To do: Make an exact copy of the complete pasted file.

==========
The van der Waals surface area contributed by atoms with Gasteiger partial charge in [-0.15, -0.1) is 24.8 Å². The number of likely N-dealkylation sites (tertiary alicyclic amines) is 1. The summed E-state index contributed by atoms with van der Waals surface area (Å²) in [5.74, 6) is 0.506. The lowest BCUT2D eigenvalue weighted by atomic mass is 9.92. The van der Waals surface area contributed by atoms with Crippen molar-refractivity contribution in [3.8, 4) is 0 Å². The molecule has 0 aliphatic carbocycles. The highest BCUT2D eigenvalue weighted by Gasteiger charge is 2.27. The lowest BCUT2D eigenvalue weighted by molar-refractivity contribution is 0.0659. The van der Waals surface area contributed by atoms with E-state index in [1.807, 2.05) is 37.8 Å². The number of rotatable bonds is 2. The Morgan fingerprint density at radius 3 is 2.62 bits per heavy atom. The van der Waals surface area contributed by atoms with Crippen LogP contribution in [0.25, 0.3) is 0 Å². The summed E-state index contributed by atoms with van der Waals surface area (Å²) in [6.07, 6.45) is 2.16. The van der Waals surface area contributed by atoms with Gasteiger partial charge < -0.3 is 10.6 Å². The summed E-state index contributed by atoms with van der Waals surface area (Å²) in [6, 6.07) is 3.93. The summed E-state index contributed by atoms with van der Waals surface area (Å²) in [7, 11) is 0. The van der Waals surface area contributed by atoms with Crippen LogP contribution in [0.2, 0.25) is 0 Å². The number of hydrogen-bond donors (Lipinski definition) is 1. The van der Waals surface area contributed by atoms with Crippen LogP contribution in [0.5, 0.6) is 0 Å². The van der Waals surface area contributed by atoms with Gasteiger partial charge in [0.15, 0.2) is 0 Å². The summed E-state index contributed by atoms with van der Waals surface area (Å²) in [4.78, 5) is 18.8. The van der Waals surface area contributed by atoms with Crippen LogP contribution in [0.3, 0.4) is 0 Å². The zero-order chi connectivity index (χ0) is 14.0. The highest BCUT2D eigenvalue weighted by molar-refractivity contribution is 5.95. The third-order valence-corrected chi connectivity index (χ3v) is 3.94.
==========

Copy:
The van der Waals surface area contributed by atoms with Gasteiger partial charge in [-0.15, -0.1) is 24.8 Å². The number of likely N-dealkylation sites (tertiary alicyclic amines) is 1. The summed E-state index contributed by atoms with van der Waals surface area (Å²) in [5.74, 6) is 0.506. The lowest BCUT2D eigenvalue weighted by atomic mass is 9.92. The van der Waals surface area contributed by atoms with Crippen molar-refractivity contribution in [3.8, 4) is 0 Å². The molecule has 0 aliphatic carbocycles. The highest BCUT2D eigenvalue weighted by Gasteiger charge is 2.27. The lowest BCUT2D eigenvalue weighted by molar-refractivity contribution is 0.0659. The van der Waals surface area contributed by atoms with E-state index in [1.807, 2.05) is 37.8 Å². The number of rotatable bonds is 2. The Morgan fingerprint density at radius 3 is 2.62 bits per heavy atom. The van der Waals surface area contributed by atoms with Crippen LogP contribution in [0.25, 0.3) is 0 Å². The summed E-state index contributed by atoms with van der Waals surface area (Å²) in [6.07, 6.45) is 2.16. The van der Waals surface area contributed by atoms with Gasteiger partial charge < -0.3 is 10.6 Å². The summed E-state index contributed by atoms with van der Waals surface area (Å²) in [6, 6.07) is 3.93. The summed E-state index contributed by atoms with van der Waals surface area (Å²) in [7, 11) is 0. The van der Waals surface area contributed by atoms with Crippen LogP contribution in [0.2, 0.25) is 0 Å². The number of hydrogen-bond donors (Lipinski definition) is 1. The van der Waals surface area contributed by atoms with Crippen LogP contribution in [0.5, 0.6) is 0 Å². The van der Waals surface area contributed by atoms with Gasteiger partial charge in [0.15, 0.2) is 0 Å². The summed E-state index contributed by atoms with van der Waals surface area (Å²) in [4.78, 5) is 18.8. The van der Waals surface area contributed by atoms with Crippen LogP contribution in [0.3, 0.4) is 0 Å². The zero-order chi connectivity index (χ0) is 14.0. The highest BCUT2D eigenvalue weighted by molar-refractivity contribution is 5.95. The third-order valence-corrected chi connectivity index (χ3v) is 3.94.